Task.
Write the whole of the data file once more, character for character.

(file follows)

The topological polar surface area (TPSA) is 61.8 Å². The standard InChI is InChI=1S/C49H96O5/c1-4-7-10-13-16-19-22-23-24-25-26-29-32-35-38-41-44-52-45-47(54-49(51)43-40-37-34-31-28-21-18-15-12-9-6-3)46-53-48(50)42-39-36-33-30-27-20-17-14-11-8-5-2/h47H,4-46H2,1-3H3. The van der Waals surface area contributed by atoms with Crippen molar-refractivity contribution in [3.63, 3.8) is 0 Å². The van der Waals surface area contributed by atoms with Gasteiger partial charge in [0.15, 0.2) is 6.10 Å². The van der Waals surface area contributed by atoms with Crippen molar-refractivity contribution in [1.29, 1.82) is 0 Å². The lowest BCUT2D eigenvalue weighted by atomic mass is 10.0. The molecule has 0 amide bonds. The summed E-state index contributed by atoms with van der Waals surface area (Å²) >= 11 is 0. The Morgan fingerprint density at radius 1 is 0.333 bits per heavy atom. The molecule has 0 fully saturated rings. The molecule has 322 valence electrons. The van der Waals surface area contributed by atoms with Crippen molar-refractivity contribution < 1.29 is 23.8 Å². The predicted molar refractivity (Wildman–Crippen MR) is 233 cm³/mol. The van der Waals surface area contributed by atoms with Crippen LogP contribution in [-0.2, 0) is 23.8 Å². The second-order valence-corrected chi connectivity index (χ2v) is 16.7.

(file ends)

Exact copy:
The topological polar surface area (TPSA) is 61.8 Å². The standard InChI is InChI=1S/C49H96O5/c1-4-7-10-13-16-19-22-23-24-25-26-29-32-35-38-41-44-52-45-47(54-49(51)43-40-37-34-31-28-21-18-15-12-9-6-3)46-53-48(50)42-39-36-33-30-27-20-17-14-11-8-5-2/h47H,4-46H2,1-3H3. The van der Waals surface area contributed by atoms with Crippen molar-refractivity contribution in [3.63, 3.8) is 0 Å². The van der Waals surface area contributed by atoms with Gasteiger partial charge in [0.15, 0.2) is 6.10 Å². The van der Waals surface area contributed by atoms with Crippen molar-refractivity contribution in [1.29, 1.82) is 0 Å². The lowest BCUT2D eigenvalue weighted by atomic mass is 10.0. The molecule has 0 amide bonds. The summed E-state index contributed by atoms with van der Waals surface area (Å²) >= 11 is 0. The Morgan fingerprint density at radius 1 is 0.333 bits per heavy atom. The molecule has 0 fully saturated rings. The molecule has 322 valence electrons. The van der Waals surface area contributed by atoms with Crippen molar-refractivity contribution < 1.29 is 23.8 Å². The predicted molar refractivity (Wildman–Crippen MR) is 233 cm³/mol. The van der Waals surface area contributed by atoms with Crippen LogP contribution in [-0.2, 0) is 23.8 Å². The second-order valence-corrected chi connectivity index (χ2v) is 16.7.